Joseph Sparano, oncologist at Montefiore Medical Center, explains the results of the TAILORx trial, which he presented during the plenary session at ASCO 2018. This trial attempted to incorporate a gene expression test into clinic decision making for hormone receptor positive breast cancer.

  • 00:06:50
 

E-learning: Quarterly Focus on Genitourinary Cancer | Prostate Cancer

23/05/2018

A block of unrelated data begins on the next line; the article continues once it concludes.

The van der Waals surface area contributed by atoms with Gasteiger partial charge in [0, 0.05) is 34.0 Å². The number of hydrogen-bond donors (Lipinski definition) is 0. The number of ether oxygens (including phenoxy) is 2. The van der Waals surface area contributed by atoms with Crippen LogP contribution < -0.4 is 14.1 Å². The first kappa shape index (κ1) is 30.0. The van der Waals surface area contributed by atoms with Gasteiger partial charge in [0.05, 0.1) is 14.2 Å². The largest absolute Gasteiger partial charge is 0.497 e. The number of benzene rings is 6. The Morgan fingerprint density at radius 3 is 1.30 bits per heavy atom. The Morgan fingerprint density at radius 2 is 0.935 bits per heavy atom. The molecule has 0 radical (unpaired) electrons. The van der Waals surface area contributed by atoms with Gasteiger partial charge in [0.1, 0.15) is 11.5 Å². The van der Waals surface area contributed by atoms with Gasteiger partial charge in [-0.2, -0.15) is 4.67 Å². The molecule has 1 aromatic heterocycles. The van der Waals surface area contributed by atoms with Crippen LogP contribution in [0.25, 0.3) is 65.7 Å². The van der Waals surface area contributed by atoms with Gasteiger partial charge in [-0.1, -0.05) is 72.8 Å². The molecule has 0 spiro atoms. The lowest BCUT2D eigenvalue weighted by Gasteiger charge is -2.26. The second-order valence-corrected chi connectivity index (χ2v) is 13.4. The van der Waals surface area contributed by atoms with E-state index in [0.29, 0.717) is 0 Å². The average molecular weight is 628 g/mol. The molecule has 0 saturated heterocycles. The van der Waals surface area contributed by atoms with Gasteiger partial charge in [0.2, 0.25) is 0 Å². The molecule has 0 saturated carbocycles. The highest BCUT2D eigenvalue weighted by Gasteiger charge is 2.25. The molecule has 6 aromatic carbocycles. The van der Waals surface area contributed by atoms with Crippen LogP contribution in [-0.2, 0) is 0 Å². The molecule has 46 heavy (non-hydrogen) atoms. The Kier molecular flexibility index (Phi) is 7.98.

Publications in peer-reviewed journals are a major source for keeping up with the latest developments in your field. However, you may not always have sufficient time to study (difficult) publications thoroughly and to determine the impact on your clinical practice. To support you, MEDtalks Oncology has developed a new program format: the Quarterly Focus. This innovative program brings an expert panel and authors of relevant, selected publications together to explain and discuss the new data. Two pivotal, international publications from the past few months will be clarified by one of the authors and will be thoroughly discussed by an expert panel including the author. The program will give you the possibility to gain more insight into the selected publications. The expert panel consist of: André Bergman MD, PhD, medical oncologist, Netherlands Cancer Institute, Amsterdam Martijn Lolkema MD, PhD, medical oncologist, Erasmus MC, Rotterdam Niven Mehra MD, PhD, medical oncologist, Radboudumc, Nijmegen Program: Surveillance or Metastasis-Directed Therapy for Oligometastatic Prostate Cancer Recurrence: A Prospective, Randomized, Multicenter Phase II Trial J Clin Oncol 36, 2018 Speaker: Prof. Gert De Meerleer MD, PhD, radiation oncologist, UZ Leuven, Belgium Clinical Significance of Androgen Receptor Splice Variant-7 mRNA Detection in Circulating Tumor Cells of Men With Metastatic Castration-Resistant Prostate Cancer Treated With First- and Second-Line Abiraterone and Enzalutamide J Clin Oncol 35, 2017 Speaker: Jun Luo MD, PhD, cell and molecular biologist, Brady Urological Institute, US